Editor’s Note: Community organizations and residents recently met in Downtown Long Beach to discuss the proposed Language Access Policy. Community Reporter Patrick Moreno wrote this “Big Picture” background story.
Long Beach community members are beginning to rally to support CD-6, a proposal to provide language access to the more than 40% of residents whose primary language is not English. The proposal, sponsored by Sixth District Councilmember Dee Andrews and Ninth District Councilmember Steve Neal, would create a citywide policy for improving language access.
More than 8 months after the initiative was first heard by City Council, a committee of Long Beach nonprofits is working with city staff to return to the council chambers with a first draft of a plan.
The Long Beach Immigrant Rights Coalition (LBIRC) and the United Cambodian Community (UCC) have been engaging citizens at the ground level to build support for CD-6’s next day at City Council. They hope to convince the Council of the importance of this proposal even under the ever looming guillotine of state budget cuts.
Recently, the two groups hosted the “Many Languages, One Voice,” event at First Friends Church on Atlantic Avenue to hear more public opinion on the proposed changes. VoiceWaves’ Jesus Hernandez covered the event.
Community organizer and LBIRC member Laura Merryfield said, “The City first agreed to work with us in November, but more recently, they informed the groups participating in this project that they wanted more community input.”
In the audio recording below, Evangelina Ramirez, who attended the event, explains her reasons for supporting the initiative. Among those reasons, said Ramirez, was her inability to speak to or understand the members of City Council at an earlier meeting. She also said that even though she counts herself as an English speaker, she has a very hard time understanding what is said in the Council chambers.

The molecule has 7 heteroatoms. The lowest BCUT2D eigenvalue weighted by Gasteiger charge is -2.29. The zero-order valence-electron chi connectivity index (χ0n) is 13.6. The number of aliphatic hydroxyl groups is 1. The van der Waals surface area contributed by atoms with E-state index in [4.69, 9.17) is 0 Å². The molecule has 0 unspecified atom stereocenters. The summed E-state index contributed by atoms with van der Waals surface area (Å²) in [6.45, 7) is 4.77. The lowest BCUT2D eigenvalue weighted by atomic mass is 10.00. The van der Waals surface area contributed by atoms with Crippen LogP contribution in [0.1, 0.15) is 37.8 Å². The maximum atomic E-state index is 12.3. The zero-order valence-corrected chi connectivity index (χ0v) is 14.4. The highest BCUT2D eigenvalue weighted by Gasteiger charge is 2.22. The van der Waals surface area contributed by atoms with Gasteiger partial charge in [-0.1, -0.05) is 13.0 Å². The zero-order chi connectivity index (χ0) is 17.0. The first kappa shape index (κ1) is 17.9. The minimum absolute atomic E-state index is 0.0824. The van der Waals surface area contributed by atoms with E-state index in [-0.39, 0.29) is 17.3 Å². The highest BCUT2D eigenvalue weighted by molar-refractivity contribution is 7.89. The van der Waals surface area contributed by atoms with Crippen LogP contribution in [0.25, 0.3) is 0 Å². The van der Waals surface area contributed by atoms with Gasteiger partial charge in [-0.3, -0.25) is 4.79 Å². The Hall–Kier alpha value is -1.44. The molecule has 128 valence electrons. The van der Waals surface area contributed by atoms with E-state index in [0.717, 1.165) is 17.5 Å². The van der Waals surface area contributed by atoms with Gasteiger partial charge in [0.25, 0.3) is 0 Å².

Merryfield, who works with citizens like Ramirez, said that, “To some people it’s not even about speaking to City Council, it’s as simple as getting some help paying for utilities.” For many people whom the IRC serves, Merryfield believes these changes can fix basic misunderstandings of what resources are available to them. She said, “ Those assistance programs are there, [People] just don’t know how to access them.”
She went on to describe a situation where a non-English-speaking woman called the utility company to discuss a bill. The woman did not mention that her husband had taken ill and medical equipment had to be set-up in their home. Because of the language barrier, however, she was not informed of the tax credits and incentives given to persons obligated to run medical equipment. Merryfield said the woman felt she was left with no choice and told people at the LBIRC, “Thank God, we finally moved.”
Also in the recording that follows, Senior Attorney for the Los Angeles Legal Aid Foundation, Susanne Browne said, “Right now, we don’t have a policy to ensure that the city’s programs, services, and meetings are accessible to people who don’t speak English as their primary language.” In addition to the lack of protocol, Browne went on to mention that equal language access was mandated at the federal level in an executive order by then President Bill Clinton in 2000.
Twelve years later, the City’s language access policy is finally ready for it’s retrofitting of new and improved communications between city government and residents.
Listen to interviews here: Language Access Community Interviews